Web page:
Constitutional Law: Model Problems and Outstanding Answers

ISBN : 9780199916269

Kevin Saunders; Michael Lawrence
224 Pages
217 x 279 mm
Pub date
Apr 2013
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Constitutional law is one of the most engaging and yet challenging first year law classes. At the confluence of history, politics, legal theory, and judicial review, it requires students to learn a new framework for legal interpretation and thought unique from other areas of law. For the first time, Oxford University Press equips students with an accessible guide to acing these challenging constitutional law exams. In Constitutional Law: Model Problems and Outstanding Answers, Kevin Saunders and Michael Lawrence help students demonstrate their knowledge of constitutional law in the structured and sophisticated manner that professors expect on law school exams. The book provides clear introductions on the fundamental topics in constitutional law, provides hypotheticals similar to those that students can expect to see on an exam, including multi-issue questions, and offers model answers to those hypotheticals. Professors Saunders and Lawrence then also coach students in how to evaluate their own work with a comprehensive self-analysis section. Constitutional Law: Model Problems and Outstanding Answers prepares students by challenging them to use the law they learn in class while also explaining the best way to express sophisticated answers on law school exams. Model Problems and Outstanding Answers is an innovative new series by Oxford University Press. Featuring topical introductions and clear fact patterns, each book contains exercises designed to help students develop methods to craft organized, relevant, and thoughtful responses to exam-style questions. These exercises show the student how to think like a lawyer. By guiding students to the most appropriate ways to apply their knowledge to new facts, the series offers meaningful and significant preparation for law school exams and bar-exam essays. Current titles in the series include Federal Income Taxation, Civil Procedure, and Criminal Law.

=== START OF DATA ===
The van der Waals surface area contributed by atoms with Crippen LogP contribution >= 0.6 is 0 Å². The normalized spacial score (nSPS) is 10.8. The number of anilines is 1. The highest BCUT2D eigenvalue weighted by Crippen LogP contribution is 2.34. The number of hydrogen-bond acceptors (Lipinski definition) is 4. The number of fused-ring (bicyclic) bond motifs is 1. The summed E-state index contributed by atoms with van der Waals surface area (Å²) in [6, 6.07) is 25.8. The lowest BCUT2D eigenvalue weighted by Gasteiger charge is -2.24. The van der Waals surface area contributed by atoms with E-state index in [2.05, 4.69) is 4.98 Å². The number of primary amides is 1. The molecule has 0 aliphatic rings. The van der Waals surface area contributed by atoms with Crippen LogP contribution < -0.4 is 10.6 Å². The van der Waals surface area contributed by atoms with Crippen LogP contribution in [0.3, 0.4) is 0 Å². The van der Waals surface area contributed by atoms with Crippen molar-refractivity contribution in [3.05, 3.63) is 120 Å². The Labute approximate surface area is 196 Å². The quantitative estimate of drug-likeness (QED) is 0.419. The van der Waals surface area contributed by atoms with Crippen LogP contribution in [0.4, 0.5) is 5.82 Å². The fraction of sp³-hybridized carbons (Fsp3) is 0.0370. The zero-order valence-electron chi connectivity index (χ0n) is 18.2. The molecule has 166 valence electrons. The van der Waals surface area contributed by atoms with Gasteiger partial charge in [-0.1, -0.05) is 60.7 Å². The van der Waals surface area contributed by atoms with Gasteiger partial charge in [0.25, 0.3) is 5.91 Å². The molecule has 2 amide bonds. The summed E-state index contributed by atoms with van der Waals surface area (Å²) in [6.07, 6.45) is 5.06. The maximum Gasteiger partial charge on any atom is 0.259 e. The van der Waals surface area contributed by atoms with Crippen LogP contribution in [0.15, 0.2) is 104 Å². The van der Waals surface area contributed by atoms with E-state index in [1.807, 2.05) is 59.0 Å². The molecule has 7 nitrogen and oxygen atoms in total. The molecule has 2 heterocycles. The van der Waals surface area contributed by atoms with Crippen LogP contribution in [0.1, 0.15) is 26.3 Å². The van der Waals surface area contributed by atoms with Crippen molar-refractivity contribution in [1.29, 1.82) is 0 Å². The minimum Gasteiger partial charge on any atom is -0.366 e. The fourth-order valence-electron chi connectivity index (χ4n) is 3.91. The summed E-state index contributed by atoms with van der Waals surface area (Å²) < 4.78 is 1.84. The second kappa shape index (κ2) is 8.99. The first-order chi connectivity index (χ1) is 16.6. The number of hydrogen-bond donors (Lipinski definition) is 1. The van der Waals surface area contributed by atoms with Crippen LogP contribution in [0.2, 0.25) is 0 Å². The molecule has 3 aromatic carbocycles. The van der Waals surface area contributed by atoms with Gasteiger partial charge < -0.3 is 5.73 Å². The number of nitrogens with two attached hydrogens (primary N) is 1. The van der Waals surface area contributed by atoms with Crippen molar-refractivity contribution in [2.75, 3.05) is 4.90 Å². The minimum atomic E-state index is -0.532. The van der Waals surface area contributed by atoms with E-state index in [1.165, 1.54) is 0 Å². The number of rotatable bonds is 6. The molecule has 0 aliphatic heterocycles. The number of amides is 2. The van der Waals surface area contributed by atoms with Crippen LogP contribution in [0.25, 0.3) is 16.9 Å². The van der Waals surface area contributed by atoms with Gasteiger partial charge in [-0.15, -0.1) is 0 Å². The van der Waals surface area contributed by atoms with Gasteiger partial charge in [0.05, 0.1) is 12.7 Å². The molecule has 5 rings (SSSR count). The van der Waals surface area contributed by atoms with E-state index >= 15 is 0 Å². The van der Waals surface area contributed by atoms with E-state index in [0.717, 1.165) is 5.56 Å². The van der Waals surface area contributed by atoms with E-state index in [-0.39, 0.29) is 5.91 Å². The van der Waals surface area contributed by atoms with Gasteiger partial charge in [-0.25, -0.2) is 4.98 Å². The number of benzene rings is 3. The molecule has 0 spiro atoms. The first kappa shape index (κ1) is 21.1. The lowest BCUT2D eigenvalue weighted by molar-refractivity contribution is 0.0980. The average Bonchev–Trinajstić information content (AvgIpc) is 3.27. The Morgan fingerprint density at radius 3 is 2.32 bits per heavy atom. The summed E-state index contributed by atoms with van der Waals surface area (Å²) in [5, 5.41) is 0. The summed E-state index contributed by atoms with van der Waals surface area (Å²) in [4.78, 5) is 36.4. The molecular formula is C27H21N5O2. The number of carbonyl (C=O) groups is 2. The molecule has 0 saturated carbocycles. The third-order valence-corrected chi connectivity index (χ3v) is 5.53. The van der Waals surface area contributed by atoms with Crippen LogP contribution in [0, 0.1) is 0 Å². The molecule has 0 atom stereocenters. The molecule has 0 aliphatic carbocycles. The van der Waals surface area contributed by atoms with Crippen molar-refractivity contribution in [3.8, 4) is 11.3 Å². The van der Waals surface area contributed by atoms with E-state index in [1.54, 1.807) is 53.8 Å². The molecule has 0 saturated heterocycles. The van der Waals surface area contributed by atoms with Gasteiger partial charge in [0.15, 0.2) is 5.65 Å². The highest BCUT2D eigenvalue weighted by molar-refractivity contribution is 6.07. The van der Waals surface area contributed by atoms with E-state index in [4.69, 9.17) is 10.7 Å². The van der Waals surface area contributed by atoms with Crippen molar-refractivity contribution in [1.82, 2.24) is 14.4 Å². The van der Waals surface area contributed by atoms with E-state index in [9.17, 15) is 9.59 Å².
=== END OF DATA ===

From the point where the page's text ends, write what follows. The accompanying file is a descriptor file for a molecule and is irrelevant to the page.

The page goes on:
1. Federal Judicial Power
2. Federal Legislative Power
3. Federal Executive Power
4. Limits on State Regulatory Authority
5. Incorporation, State Action, and Takings
6. Mixed Structural Problems
7. Due Process
8. Equal Protection
9. Free Expression
10. Freedom of Association
11. The Religion Clauses
12. Mixed Individual Rights Problems

About the author: 

Kevin Saunders is Professor of Law & The Charles Clarke Chair in Constitutional Law at Michigan State University College of Law. He clerked for the Honorable Kenneth Starr, U.S. Court of Appeals for the District of Columbia Circuit, was a professor at the University of Arkansas and the University of Oklahoma, and served as Visiting James Madison Chair and Interim Director of the Constitutional Law Center at Drake University. He earned his JD with honors at University of Michigan Law School and is a member of the Order of the Coif. Professor Saunders has authored dozens of publications and taught a variety of courses and seminars on topics in constitutional law. ; Michael Lawrence is Associate Dean for Graduate and International Programs & Professor of Law at Michigan State University College of Law. He frequently lectures and teaches courses on constitutional law and international law. He publishes widely on constitutional law and has participated in high-profile amicus curiae briefs before the US Supreme Court and other federal courts. Professor Lawrence has chaired the Association of American Law Schools (AALS) Section on Post-Graduate Legal Education and the AALS Section on Pre-Legal Education. Prior to teaching, he practiced at Baker & McKenzie in Washington, DC. He earned his JD with honors from the University of Wisconsin, where he served as Editor-In-Chief of the Wisconsin Law Review.

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